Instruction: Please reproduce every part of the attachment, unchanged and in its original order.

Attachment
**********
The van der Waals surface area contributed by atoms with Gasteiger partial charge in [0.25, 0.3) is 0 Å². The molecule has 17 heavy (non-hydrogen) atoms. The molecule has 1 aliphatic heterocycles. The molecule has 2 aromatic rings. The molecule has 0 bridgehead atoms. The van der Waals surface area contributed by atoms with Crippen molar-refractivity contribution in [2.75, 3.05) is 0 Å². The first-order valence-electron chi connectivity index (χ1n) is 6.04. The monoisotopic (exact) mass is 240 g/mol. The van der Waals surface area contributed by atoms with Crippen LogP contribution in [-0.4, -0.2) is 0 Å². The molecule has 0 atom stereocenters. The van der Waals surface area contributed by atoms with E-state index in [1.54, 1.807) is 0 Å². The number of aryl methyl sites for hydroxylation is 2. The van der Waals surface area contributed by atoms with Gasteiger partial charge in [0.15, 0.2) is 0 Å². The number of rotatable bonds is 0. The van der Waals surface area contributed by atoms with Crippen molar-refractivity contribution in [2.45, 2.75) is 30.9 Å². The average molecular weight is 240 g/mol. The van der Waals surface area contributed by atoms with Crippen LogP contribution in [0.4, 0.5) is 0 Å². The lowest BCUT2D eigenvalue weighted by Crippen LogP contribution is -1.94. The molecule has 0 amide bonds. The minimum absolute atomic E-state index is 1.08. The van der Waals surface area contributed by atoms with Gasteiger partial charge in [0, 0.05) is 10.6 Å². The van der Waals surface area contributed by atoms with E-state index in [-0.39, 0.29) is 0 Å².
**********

The van der Waals surface area contributed by atoms with Gasteiger partial charge in [0.25, 0.3) is 0 Å². The molecule has 17 heavy (non-hydrogen) atoms. The molecule has 1 aliphatic heterocycles. The molecule has 2 aromatic rings. The molecule has 0 bridgehead atoms. The van der Waals surface area contributed by atoms with Crippen molar-refractivity contribution in [2.75, 3.05) is 0 Å². The first-order valence-electron chi connectivity index (χ1n) is 6.04. The monoisotopic (exact) mass is 240 g/mol. The van der Waals surface area contributed by atoms with Crippen LogP contribution in [-0.4, -0.2) is 0 Å². The molecule has 0 atom stereocenters. The van der Waals surface area contributed by atoms with E-state index in [1.54, 1.807) is 0 Å². The number of aryl methyl sites for hydroxylation is 2. The van der Waals surface area contributed by atoms with Gasteiger partial charge in [0.15, 0.2) is 0 Å². The number of rotatable bonds is 0. The van der Waals surface area contributed by atoms with Crippen molar-refractivity contribution in [2.45, 2.75) is 30.9 Å². The average molecular weight is 240 g/mol. The van der Waals surface area contributed by atoms with Crippen LogP contribution in [0.4, 0.5) is 0 Å². The lowest BCUT2D eigenvalue weighted by Crippen LogP contribution is -1.94. The molecule has 0 amide bonds. The minimum absolute atomic E-state index is 1.08. The van der Waals surface area contributed by atoms with Gasteiger partial charge in [0, 0.05) is 10.6 Å². The van der Waals surface area contributed by atoms with E-state index in [-0.39, 0.29) is 0 Å².